owever, I think the bravado will settle down and blockchain groups could adopt a business model similar to the streaming online TV services that are hitting their stride now for consumers. A firm may need to subscribe to multiple DLTs for various services much like consumers do for their TV binging fixes. This will have implications in the securities industry for the major service providers; they will have to sort out a new business model or will start their extinction.  

More Leapfrogging Over Manual Systems

Robots & AI: I think there will be a greater acceptance of robotics and AI technologies that will translate into more automation of securities operations that were once totally or partially manual.

  • Margining and Collateral: As more offerings for collateral and margining management hit the market, they will help securities firms, especially buy-side firms, leap over manual systems that have been in place for too long. For instance, there has been a surge in tri-party collateral management offerings that could pave the way to complete automation.
  • Cloud Computing: With so many systems moving to the cloud, the embrace of automation becomes easier for many firms and allows them to move away from manual systems.    

Q. NICE ACTIMIZE: What are your publication’s hottest topics right now? What will continue to be the focus areas?

A. GRYGO: Global regulatory issues still dominate our coverage:

  • Collateral and margining management, the Volcker Rule, stress tests and capital retention requirements will continue to put strains on banks and other financial services firms. The tighter internal controls are happening just as external searches for liquidity are getting more difficult.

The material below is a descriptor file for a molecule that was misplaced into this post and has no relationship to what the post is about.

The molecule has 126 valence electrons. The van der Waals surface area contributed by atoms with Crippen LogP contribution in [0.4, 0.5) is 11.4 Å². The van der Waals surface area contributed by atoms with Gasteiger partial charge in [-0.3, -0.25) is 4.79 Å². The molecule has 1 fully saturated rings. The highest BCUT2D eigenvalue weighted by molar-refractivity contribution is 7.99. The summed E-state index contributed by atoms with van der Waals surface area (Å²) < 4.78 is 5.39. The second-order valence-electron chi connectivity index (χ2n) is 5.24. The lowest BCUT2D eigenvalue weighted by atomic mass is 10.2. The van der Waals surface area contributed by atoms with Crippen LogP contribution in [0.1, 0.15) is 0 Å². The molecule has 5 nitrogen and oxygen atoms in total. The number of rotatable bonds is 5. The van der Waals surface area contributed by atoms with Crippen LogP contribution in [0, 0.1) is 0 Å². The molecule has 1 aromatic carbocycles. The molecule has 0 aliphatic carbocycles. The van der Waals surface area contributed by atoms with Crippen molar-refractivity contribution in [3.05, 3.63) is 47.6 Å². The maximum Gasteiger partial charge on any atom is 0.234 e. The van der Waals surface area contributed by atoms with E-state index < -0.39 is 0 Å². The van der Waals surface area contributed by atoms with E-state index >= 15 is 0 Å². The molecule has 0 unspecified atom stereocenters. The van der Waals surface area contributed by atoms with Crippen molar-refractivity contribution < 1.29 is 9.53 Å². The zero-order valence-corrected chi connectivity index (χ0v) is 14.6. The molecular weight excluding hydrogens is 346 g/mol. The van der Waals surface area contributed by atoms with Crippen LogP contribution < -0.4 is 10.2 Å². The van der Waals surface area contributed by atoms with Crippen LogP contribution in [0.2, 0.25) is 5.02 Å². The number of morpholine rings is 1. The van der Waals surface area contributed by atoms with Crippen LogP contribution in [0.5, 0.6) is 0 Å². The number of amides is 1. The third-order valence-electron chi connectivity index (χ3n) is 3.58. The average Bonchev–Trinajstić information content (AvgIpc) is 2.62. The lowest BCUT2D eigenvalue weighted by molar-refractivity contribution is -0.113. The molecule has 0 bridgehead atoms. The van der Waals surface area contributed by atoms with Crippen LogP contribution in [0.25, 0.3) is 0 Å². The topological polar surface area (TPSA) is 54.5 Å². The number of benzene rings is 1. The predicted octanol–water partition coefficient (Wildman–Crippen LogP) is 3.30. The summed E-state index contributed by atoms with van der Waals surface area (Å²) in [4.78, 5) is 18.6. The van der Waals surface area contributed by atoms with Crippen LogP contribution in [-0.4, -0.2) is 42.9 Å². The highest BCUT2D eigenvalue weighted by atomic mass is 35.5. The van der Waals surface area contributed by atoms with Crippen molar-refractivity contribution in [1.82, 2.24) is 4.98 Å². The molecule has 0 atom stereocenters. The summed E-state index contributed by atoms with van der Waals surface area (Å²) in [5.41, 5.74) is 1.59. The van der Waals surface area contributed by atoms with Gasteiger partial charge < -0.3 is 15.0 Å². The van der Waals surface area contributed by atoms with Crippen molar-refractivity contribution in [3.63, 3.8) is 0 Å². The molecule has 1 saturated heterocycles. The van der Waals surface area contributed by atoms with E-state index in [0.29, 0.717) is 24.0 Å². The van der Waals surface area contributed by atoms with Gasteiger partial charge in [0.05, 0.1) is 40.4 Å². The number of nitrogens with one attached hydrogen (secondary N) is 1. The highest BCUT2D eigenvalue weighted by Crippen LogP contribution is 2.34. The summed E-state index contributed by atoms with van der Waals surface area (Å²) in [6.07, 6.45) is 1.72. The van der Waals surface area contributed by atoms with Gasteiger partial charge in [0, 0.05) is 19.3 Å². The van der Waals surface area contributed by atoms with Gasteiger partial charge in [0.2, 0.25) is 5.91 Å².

• MiFID II and the research unbundling issue will come into focus as U.S. firms and regulators sort out how to comply with this requirement.
  • The Consolidated Audit Trail (CAT), an uber-database of market activity may or may not launch in 2018 depending upon SEC Chairman Jay Clayton and Rep. Jeb Hensarling (R., Texas), chairman of the House Financial Services Committee, who is lobbying Clayton for a delay.
  • Speaking of Mr. Hensarling, his CHOICE legislative push may get a wider spotlight and may spur efforts to replace key parts of Dodd-Frank. Unlike the Obamacare replace and repeal, the CHOICE Act has been percolating for a few years.

Q. NICE ACTIMIZE: What types of stories do you each like to cover the most, and why? What gets you excited to start typing?

A. GRYGO: The stories I like best are the ones that I can quantify the most. Like a good scientist, I prefer to gather as much evidence and new information as I can for news and feature stories. I can then dive into the data to provide as full a view of the situation as possible. Facts and analysis can provide an arc for a story, and, if enough homework has been done, there may enough mystery left to allow readers to draw their own conclusions. Too many news stories now are heavy on speculation and weak on factual support.

Thank you, Eugene. We look forward to learning more from you at the 2017 ENGAGE Client Forum.